by: Tom Regan Updated:
ATLANTA - Channel 2 Action News has learned the Federal Aviation Administration is recalling at least 600 of 3,000 aviation safety inspectors furloughed nationwide from the partial government shutdown. Some of the inspectors will return to work at Hartsfield-Jackson International Airport.
"We're basically a second set of eyes to assure the safety of equipment, passengers and public property in the airline industry," said furloughed inspector Bill Hoggenhout.
Hoggenhout inspects Delta Boeing 747 aircraft for the FAA.
A former airplane mechanic and chief inspector for a major airline, Hoggenhout said aviation safety inspectors provide critical oversight on aircraft maintenance, auditing and employee performance.
"It's the whole aircraft. When I fly in the aircraft, I'm checking the flight crew. My primary goal is checking
air-worthiness of the aircraft, so it's basically from the tires to the very tip of the vertical stabilizer," Hoggenhout said.
A local president of the organization that represents federal
inspectors, called the Professional Aviation Safety Specialists union, said the week before he was sent home, he had inspected 15 jets.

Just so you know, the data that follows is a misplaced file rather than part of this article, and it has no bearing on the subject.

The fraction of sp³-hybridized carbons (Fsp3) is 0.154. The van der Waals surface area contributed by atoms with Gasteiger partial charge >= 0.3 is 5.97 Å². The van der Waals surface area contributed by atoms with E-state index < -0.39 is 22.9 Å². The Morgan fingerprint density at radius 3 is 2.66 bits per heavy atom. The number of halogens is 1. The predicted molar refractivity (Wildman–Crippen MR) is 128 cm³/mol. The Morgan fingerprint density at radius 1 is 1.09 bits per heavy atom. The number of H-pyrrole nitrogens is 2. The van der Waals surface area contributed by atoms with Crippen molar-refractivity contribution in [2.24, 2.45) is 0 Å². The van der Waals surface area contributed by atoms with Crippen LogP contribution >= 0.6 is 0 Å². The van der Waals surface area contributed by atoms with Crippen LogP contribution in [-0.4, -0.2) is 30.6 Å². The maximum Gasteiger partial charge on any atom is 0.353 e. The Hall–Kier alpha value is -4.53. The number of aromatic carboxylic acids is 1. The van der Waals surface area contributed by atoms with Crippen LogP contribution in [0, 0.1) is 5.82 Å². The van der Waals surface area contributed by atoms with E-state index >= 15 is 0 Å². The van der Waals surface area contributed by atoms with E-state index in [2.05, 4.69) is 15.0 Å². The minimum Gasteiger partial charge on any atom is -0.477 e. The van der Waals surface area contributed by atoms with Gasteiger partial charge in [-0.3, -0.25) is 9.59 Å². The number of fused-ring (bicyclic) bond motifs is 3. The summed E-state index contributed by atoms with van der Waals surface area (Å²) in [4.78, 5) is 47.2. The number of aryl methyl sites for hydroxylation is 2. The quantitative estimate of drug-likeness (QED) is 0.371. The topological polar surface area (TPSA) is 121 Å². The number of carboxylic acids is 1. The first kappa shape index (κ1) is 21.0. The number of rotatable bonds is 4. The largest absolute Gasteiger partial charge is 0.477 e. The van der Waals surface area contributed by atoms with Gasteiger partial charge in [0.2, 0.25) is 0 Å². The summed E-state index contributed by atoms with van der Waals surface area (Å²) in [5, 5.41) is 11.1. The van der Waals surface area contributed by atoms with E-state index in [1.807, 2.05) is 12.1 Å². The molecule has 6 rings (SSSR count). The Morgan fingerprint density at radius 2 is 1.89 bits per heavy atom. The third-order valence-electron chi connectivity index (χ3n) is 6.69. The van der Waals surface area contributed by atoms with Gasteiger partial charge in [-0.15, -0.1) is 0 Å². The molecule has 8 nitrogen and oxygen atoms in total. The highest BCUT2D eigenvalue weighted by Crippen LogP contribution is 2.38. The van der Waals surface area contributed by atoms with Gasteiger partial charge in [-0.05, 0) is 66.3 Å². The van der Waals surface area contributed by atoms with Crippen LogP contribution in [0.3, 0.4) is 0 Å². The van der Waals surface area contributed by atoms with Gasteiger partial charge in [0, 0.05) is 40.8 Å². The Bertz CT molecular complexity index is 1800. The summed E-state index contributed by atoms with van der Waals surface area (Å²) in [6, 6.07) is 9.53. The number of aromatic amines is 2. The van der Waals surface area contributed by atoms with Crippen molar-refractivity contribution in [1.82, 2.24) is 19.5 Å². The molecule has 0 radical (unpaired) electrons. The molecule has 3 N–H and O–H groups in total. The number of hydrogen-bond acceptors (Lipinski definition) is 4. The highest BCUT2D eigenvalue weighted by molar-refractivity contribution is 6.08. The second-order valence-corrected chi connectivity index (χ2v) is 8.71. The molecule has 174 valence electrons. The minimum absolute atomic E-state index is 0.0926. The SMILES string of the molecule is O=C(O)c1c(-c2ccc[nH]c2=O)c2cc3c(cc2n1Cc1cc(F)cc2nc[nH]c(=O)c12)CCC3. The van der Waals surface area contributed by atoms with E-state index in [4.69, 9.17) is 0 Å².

Some passengers told Channel 2's Tom Regan they felt somewhat concerned that government inspectors were not conducting an overview of airline safety.
"If the government shutdown is going to compromise our safety, we may need to rethink whether we should travel until this deadlock is resolved," said traveler Eleanor Ross.
But other passengers said they are confident airlines can continue to ensure all
planes are properly inspected and safe to fly, even with the furlough of federal inspectors.
"We're all concerned about safety, but I have faith in the system. If there are people (federal inspectors) who are off, I'm sure they (airlines) have plans to make everything safe to fly. I feel comfortable flying," traveler Terri Dutcher said.
A spokesperson for Delta and Southwest Airlines told Channel 2 Action News the aviation inspection furloughs have had no impact on
day-to-day airline operations.